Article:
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…So I’ve been a fan of lists since I learned how to count. 

I actually started a bucket list in the 3rd grade in response to a teacher’s 1. I didn’t know I should be calling it a bucket list until the 2007 movie of the same name came out.request that students draw what they wanted to be when they grew up. 1

I couldn’t decide what I wanted to be, but I knew what I wanted to do.

…My most precious list is one that I started about four years ago. I realized pretty quickly after I began that it would be my magnum opus, and I am in a perpetual state of updating it as I gain life experiences.

This list contains (in rank order) the 10 professional rules that I live by. I would submit to you that if you follow these 10 rules there is a reasonably high probability that you’ll have a satisfying (from both an intrinsic and extrinsic rewards perspective) career.

Follow the rules or don’t follow the rules… but I want to share them with you in the hopes that they give you the same sense of clarity and purpose professionally that they’ve given me (and if you’d like to read the 2013 list you can do so here):

The List

Have integrity all of the time.

Have integrity all of the time. Image Credit: <myhrpartnerinc.com>

1. Always have integrity.

Have the courage of your convictions, and don’t be afraid to let your ideas and actions go where your principles take them.

Having a strong moral code will give you the intellectual consistency to always make professional decisions that you can live with. And at the end of your career – and for that matter your life – being able to look back on everything you did with pride is perhaps the most important metric of success there is.

I will not tell you what moral code to live by. It has been argued that many moral judgments are relative to the circumstances and cultures in which they take place. But I would submit to to you that – of all the rules on this list – always acting with integrity is the one that will pay the greatest dividends over time.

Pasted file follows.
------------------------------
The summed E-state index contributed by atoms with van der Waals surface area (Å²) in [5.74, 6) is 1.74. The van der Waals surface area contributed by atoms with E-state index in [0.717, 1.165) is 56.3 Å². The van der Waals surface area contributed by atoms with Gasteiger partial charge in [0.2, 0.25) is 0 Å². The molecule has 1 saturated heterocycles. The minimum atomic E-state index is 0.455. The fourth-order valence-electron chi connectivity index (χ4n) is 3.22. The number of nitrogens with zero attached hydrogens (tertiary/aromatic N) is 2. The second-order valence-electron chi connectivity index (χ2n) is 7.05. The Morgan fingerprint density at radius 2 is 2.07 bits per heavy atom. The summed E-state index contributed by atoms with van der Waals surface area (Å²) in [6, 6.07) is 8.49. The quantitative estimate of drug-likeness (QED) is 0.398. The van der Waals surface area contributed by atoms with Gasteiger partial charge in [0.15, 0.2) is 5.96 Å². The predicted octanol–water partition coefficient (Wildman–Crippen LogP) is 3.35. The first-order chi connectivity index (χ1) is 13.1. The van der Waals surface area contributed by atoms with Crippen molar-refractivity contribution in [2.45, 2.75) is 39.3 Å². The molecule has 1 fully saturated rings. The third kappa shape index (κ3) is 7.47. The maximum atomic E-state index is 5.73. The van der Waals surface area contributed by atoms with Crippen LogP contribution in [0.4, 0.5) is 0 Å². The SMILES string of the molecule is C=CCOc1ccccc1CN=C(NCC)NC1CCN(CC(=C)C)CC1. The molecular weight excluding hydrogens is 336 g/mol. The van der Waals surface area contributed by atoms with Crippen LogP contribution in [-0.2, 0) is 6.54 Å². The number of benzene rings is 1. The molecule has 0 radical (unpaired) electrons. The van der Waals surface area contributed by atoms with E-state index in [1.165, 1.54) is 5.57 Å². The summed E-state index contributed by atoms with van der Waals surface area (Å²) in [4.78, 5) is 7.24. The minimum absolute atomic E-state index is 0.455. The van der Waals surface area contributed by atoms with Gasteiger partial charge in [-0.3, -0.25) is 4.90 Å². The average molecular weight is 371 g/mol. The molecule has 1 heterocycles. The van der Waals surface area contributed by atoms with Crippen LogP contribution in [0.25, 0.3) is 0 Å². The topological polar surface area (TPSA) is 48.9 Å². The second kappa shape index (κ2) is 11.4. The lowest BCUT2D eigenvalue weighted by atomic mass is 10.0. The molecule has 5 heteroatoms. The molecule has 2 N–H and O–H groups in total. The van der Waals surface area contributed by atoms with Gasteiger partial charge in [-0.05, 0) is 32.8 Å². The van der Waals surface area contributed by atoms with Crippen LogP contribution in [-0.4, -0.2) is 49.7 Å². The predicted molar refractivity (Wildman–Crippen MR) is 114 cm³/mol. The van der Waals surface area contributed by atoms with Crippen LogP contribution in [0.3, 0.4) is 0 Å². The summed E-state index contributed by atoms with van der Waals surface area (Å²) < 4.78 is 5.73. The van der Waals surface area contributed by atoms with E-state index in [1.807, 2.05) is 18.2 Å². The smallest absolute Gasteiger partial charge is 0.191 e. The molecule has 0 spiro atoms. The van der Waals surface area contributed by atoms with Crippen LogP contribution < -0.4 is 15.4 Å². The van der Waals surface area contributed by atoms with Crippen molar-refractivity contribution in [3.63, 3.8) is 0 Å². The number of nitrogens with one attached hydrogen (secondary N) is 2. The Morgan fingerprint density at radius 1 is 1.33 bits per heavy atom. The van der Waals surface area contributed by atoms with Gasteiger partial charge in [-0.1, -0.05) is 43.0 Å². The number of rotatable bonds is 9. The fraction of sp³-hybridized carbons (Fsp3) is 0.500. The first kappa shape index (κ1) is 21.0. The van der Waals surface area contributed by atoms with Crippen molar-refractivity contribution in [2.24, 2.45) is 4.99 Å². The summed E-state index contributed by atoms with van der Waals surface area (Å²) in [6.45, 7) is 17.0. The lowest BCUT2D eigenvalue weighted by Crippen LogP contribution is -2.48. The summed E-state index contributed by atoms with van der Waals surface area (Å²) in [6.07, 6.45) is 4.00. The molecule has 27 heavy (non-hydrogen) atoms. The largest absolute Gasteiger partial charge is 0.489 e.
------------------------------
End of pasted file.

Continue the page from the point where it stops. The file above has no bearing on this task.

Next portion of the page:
4. Remember that you are a brand. 2. Be authentic in your actions with people. 

Amazon Founder Jeff Bezos once said that Your brand is what people say about you when you’re not in the room.

…In my personal experience, the surest way to define your professional brand in a positive way is to be authentic. When people know you to be genuine in your words and actions, they will in turn trust and (in most cases) respect you. With that said, over and beyond the boon to your professional reputation, the most meaningful relationships are based in authentic interaction. As such, if you dispense with superficiality you will find your interactions with others become more rich and meaningful. And to this point…

5. Network 3. Develop strong relationships. 

I said a year ago that life is about engagement, but that’s incomplete. Life is about relationships. We invest in the people that are important to us because serving others is one of the biggest ways that we – as human beings – derive meaning from our existence.

…So form relationships with people. Make friends at work. Meet people on social media channels and at professional networking events. Form meaningful relationships any way that you can. Don’t do this with an expectation of anything in return save good conversation, expanded professional knowledge, and shared experiences.